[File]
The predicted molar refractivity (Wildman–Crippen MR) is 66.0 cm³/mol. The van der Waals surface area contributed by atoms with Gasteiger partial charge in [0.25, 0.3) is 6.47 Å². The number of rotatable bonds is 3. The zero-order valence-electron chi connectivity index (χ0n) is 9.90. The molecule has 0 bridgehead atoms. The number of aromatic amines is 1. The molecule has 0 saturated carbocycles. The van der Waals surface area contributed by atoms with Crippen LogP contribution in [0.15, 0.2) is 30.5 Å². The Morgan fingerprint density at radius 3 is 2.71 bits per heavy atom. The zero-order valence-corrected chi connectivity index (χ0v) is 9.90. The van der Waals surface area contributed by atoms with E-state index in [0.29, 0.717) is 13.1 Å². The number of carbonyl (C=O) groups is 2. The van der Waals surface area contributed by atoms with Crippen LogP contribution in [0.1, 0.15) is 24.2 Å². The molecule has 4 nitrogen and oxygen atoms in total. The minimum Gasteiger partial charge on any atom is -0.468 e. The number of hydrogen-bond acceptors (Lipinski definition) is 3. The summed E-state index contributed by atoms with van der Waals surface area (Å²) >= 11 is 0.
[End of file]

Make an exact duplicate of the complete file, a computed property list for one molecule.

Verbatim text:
The predicted molar refractivity (Wildman–Crippen MR) is 66.0 cm³/mol. The van der Waals surface area contributed by atoms with Gasteiger partial charge in [0.25, 0.3) is 6.47 Å². The number of rotatable bonds is 3. The zero-order valence-electron chi connectivity index (χ0n) is 9.90. The molecule has 0 bridgehead atoms. The number of aromatic amines is 1. The molecule has 0 saturated carbocycles. The van der Waals surface area contributed by atoms with Crippen LogP contribution in [0.15, 0.2) is 30.5 Å². The Morgan fingerprint density at radius 3 is 2.71 bits per heavy atom. The zero-order valence-corrected chi connectivity index (χ0v) is 9.90. The van der Waals surface area contributed by atoms with E-state index in [0.29, 0.717) is 13.1 Å². The number of carbonyl (C=O) groups is 2. The van der Waals surface area contributed by atoms with Crippen LogP contribution in [0.1, 0.15) is 24.2 Å². The molecule has 4 nitrogen and oxygen atoms in total. The minimum Gasteiger partial charge on any atom is -0.468 e. The number of hydrogen-bond acceptors (Lipinski definition) is 3. The summed E-state index contributed by atoms with van der Waals surface area (Å²) >= 11 is 0.